Regulatory frameworks do not protect intellectual property leading to low levels of patents and stifling private R&D expenditure.

There is weak government policy making in research and innovation in spite of various studies which have shown that critical components necessary for innovation systems, research, market-oriented R&D, and entrepreneurship need to be concurrently fostered and linked in knowledge-based economies (Cooke, 2001, Pietrobelli, 2009). These components include educational systems, institutions conducting basic, applied, and interdisciplinary research, business incubators, funding institutions, and professional societies. Several of the institutions critical to the innovation system are weak in the Arab World (Mohammed bin Rashid Al Maktoum Foundation, 2009).

Managing Growth Sustainably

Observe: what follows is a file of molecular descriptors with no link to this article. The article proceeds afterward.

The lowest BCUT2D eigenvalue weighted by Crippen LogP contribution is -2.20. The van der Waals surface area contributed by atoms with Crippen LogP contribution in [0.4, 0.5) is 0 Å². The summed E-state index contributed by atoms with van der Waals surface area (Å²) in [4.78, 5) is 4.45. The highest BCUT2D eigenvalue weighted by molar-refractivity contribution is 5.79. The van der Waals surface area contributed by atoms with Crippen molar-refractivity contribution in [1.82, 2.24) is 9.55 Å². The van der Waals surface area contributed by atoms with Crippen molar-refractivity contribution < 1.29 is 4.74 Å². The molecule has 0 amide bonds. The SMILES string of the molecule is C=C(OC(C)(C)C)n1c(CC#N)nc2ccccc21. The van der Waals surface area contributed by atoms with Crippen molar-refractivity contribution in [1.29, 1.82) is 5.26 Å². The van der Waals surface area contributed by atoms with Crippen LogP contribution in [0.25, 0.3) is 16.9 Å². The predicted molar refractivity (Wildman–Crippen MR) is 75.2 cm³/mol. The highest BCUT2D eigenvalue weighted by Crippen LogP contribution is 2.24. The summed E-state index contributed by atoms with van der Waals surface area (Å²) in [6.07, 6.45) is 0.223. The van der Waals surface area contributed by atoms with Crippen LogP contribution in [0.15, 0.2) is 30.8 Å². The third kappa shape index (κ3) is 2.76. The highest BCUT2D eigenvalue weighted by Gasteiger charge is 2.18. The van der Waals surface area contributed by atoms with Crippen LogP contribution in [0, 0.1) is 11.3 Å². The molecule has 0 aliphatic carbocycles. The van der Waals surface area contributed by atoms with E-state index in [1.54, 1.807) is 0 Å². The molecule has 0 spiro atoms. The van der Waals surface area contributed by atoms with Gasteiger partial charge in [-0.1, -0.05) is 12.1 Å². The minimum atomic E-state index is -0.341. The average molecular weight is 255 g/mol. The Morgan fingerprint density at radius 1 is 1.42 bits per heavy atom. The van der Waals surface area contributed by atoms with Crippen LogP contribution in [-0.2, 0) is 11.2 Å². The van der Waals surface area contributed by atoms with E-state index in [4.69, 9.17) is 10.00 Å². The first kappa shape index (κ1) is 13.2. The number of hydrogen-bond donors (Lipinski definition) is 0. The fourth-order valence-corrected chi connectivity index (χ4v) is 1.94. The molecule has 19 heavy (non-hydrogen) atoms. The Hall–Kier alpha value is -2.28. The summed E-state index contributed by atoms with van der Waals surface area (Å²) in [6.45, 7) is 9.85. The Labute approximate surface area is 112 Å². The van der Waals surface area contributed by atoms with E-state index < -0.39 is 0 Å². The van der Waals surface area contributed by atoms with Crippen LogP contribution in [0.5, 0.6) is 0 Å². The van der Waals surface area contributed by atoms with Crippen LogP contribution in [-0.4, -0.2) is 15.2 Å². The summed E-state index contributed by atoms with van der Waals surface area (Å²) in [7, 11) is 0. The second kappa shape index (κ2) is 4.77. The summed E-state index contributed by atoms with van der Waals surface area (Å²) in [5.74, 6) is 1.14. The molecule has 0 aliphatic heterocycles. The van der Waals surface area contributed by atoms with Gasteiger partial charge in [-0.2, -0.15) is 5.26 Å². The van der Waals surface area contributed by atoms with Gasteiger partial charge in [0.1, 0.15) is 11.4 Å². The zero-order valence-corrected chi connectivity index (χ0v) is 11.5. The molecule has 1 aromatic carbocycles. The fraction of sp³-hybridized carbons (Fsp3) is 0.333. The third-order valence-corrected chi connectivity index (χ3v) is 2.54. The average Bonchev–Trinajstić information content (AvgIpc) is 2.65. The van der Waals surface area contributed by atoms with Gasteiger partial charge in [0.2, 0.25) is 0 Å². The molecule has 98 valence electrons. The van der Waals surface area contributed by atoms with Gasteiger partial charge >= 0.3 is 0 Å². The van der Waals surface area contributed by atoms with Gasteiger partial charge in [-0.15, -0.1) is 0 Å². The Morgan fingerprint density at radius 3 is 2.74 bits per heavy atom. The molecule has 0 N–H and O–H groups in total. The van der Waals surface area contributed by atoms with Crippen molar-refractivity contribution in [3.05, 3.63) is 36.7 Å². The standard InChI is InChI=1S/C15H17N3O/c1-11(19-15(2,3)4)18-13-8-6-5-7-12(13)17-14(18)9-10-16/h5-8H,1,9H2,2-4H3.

Underpinned by high fertility rates and increased life expectancy, the population of the Arab World nearly tripled to 359 million growing at an average annual rate of over 2% from 1970 to 2010 (Mirkin, 2010). This growth has increased the demand for basic services such as health, education, housing, water, and sewerage systems which has outpaced the growth rate of national income and government revenues (Rischard, 2009). The Arab World is experiencing rapid urbanization which has resulted in increased poverty, inadequate solid waste collection and disposal, toxic and hazardous waste problems, poor or non-existent sanitation facilities, and degradation of urban environment and coastal areas (United Nations Economic and Social Commission for Western Asia, 2009). Demographic trends are also having a number of societal implications related to marriage and the family, status of women, and care of older people (Mirkin, 2010).